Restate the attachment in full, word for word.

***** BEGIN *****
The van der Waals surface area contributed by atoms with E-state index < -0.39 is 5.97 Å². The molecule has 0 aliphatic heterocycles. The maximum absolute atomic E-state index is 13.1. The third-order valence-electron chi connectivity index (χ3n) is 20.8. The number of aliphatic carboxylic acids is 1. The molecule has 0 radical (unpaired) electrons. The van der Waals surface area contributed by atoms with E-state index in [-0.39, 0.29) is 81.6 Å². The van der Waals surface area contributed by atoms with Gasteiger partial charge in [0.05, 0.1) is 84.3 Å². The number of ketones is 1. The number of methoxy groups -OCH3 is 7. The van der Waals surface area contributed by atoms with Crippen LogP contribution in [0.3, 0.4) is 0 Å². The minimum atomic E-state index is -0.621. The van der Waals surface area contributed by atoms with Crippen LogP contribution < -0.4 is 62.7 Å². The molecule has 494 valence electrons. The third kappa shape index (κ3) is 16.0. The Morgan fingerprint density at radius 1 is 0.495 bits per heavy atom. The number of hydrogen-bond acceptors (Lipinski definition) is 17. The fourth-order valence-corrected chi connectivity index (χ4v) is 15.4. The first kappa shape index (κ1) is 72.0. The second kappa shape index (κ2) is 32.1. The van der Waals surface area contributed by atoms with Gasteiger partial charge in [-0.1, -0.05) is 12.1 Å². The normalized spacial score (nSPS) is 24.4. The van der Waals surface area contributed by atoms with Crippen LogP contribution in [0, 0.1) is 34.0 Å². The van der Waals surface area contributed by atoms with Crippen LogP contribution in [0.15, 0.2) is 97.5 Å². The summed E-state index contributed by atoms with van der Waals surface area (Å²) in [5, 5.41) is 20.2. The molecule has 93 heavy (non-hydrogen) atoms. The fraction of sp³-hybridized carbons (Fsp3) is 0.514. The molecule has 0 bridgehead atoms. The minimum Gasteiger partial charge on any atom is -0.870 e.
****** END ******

The van der Waals surface area contributed by atoms with E-state index < -0.39 is 5.97 Å². The molecule has 0 aliphatic heterocycles. The maximum absolute atomic E-state index is 13.1. The third-order valence-electron chi connectivity index (χ3n) is 20.8. The number of aliphatic carboxylic acids is 1. The molecule has 0 radical (unpaired) electrons. The van der Waals surface area contributed by atoms with E-state index in [-0.39, 0.29) is 81.6 Å². The van der Waals surface area contributed by atoms with Gasteiger partial charge in [0.05, 0.1) is 84.3 Å². The number of ketones is 1. The number of methoxy groups -OCH3 is 7. The van der Waals surface area contributed by atoms with Crippen LogP contribution in [0.3, 0.4) is 0 Å². The minimum atomic E-state index is -0.621. The van der Waals surface area contributed by atoms with Crippen LogP contribution < -0.4 is 62.7 Å². The molecule has 494 valence electrons. The third kappa shape index (κ3) is 16.0. The Morgan fingerprint density at radius 1 is 0.495 bits per heavy atom. The number of hydrogen-bond acceptors (Lipinski definition) is 17. The fourth-order valence-corrected chi connectivity index (χ4v) is 15.4. The first kappa shape index (κ1) is 72.0. The second kappa shape index (κ2) is 32.1. The van der Waals surface area contributed by atoms with Gasteiger partial charge in [-0.1, -0.05) is 12.1 Å². The normalized spacial score (nSPS) is 24.4. The van der Waals surface area contributed by atoms with Crippen LogP contribution in [0, 0.1) is 34.0 Å². The van der Waals surface area contributed by atoms with Crippen LogP contribution in [0.15, 0.2) is 97.5 Å². The summed E-state index contributed by atoms with van der Waals surface area (Å²) in [5, 5.41) is 20.2. The molecule has 93 heavy (non-hydrogen) atoms. The fraction of sp³-hybridized carbons (Fsp3) is 0.514. The molecule has 0 bridgehead atoms. The minimum Gasteiger partial charge on any atom is -0.870 e.